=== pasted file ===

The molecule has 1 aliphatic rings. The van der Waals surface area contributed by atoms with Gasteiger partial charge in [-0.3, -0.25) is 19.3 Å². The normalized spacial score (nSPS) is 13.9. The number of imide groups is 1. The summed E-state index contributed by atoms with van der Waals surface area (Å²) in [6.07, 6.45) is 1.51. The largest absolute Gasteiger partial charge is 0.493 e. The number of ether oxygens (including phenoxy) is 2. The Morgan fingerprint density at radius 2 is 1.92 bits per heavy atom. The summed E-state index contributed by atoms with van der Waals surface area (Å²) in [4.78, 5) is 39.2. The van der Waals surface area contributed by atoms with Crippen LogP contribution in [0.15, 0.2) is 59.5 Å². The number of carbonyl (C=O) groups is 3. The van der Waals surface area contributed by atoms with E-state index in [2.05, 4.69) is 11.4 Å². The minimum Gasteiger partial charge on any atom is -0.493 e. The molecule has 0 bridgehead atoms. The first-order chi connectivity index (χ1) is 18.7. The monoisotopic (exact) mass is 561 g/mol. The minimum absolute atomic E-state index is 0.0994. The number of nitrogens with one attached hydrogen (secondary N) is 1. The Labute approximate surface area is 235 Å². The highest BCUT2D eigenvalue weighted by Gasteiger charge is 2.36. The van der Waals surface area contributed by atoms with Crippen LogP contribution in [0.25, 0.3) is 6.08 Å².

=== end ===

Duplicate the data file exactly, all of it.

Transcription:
The molecule has 1 aliphatic rings. The van der Waals surface area contributed by atoms with Gasteiger partial charge in [-0.3, -0.25) is 19.3 Å². The normalized spacial score (nSPS) is 13.9. The number of imide groups is 1. The summed E-state index contributed by atoms with van der Waals surface area (Å²) in [6.07, 6.45) is 1.51. The largest absolute Gasteiger partial charge is 0.493 e. The number of ether oxygens (including phenoxy) is 2. The Morgan fingerprint density at radius 2 is 1.92 bits per heavy atom. The summed E-state index contributed by atoms with van der Waals surface area (Å²) in [4.78, 5) is 39.2. The van der Waals surface area contributed by atoms with Crippen LogP contribution in [0.15, 0.2) is 59.5 Å². The number of carbonyl (C=O) groups is 3. The van der Waals surface area contributed by atoms with E-state index in [2.05, 4.69) is 11.4 Å². The minimum Gasteiger partial charge on any atom is -0.493 e. The molecule has 0 bridgehead atoms. The first-order chi connectivity index (χ1) is 18.7. The monoisotopic (exact) mass is 561 g/mol. The minimum absolute atomic E-state index is 0.0994. The number of nitrogens with one attached hydrogen (secondary N) is 1. The Labute approximate surface area is 235 Å². The highest BCUT2D eigenvalue weighted by Gasteiger charge is 2.36. The van der Waals surface area contributed by atoms with Crippen LogP contribution in [0.25, 0.3) is 6.08 Å².